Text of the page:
"It feels like the leg only started a short time ago, yet on the other side, Cape Town seems but a distant memory," said navigator Simon Fisher in his Wednesday blog. In the last week, Vestas 11th Hour Racing has gybed over 30 times balancing the need to sail the shortest distance by sailing south and remaining north of the Antarctic Ice Exclusion Zone. As these maneuvers require 40 minutes each, this has left the sailors sleep-deprived in cold conditions pushing their limits both mentally and physically.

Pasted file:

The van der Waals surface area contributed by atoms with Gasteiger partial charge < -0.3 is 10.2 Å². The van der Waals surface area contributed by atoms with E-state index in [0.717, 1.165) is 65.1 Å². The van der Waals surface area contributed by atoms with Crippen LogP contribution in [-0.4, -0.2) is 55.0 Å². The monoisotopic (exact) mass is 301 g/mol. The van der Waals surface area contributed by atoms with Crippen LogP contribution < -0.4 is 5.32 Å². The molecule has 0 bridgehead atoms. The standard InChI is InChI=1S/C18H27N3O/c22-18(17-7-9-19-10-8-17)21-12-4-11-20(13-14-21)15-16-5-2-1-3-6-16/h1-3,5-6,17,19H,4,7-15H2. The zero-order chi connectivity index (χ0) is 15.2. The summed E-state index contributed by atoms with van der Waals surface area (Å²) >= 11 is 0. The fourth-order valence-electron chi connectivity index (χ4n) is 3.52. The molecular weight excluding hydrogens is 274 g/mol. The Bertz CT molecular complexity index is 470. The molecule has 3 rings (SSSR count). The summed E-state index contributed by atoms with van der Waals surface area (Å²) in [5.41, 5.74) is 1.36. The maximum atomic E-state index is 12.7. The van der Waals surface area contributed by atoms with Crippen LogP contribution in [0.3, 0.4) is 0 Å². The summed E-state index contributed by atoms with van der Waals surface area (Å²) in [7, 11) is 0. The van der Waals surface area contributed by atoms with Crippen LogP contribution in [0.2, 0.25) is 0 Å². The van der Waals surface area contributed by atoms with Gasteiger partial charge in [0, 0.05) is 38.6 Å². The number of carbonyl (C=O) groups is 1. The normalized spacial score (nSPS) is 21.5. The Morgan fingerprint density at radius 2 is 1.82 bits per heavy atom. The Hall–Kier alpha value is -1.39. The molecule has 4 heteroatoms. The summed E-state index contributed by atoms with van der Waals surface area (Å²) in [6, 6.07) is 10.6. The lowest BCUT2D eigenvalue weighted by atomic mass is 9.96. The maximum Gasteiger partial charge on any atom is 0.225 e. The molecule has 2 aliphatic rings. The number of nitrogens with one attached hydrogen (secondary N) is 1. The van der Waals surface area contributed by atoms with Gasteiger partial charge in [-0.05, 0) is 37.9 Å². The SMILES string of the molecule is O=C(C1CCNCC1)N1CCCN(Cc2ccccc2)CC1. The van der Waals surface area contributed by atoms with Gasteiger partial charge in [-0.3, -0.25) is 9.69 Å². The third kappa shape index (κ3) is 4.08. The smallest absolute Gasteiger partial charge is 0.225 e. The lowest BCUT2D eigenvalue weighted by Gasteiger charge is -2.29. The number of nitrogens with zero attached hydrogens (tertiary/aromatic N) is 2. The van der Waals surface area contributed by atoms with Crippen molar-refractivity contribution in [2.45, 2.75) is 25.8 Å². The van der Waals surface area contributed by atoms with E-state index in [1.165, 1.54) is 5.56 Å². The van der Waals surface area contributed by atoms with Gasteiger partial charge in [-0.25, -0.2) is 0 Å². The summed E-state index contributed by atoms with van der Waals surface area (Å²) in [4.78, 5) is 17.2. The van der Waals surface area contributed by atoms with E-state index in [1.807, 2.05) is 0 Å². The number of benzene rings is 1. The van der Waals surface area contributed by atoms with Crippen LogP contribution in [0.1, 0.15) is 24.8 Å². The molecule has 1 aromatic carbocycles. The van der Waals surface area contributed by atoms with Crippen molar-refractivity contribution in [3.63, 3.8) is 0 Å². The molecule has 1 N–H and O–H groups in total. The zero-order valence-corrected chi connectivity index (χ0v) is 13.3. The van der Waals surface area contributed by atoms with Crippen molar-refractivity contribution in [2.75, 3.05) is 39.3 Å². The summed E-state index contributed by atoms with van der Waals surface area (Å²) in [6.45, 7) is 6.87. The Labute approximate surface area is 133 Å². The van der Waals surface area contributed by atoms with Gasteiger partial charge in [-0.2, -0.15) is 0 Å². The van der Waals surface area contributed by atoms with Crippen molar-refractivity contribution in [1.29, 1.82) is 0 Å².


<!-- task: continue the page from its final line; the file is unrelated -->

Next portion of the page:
A welcomed relief in the wind direction on Tuesday allowed the sailors to sail in a straight line drag racing and outrunning a developing high-pressure system of light wind. After passing the last ice gate on Thursday, there are now opportunities to take more risks for the blue boat to try and catch the leaders, Dongfeng Race Team and MAPFRE.
"We still have our sights on the red boats, but for now we will have to be patient. Hopefully, we will get another opportunity to close them down in the coming days."
Vestas 11th Hour Racing is expected to arrive in Melbourne, Australia on Christmas morning.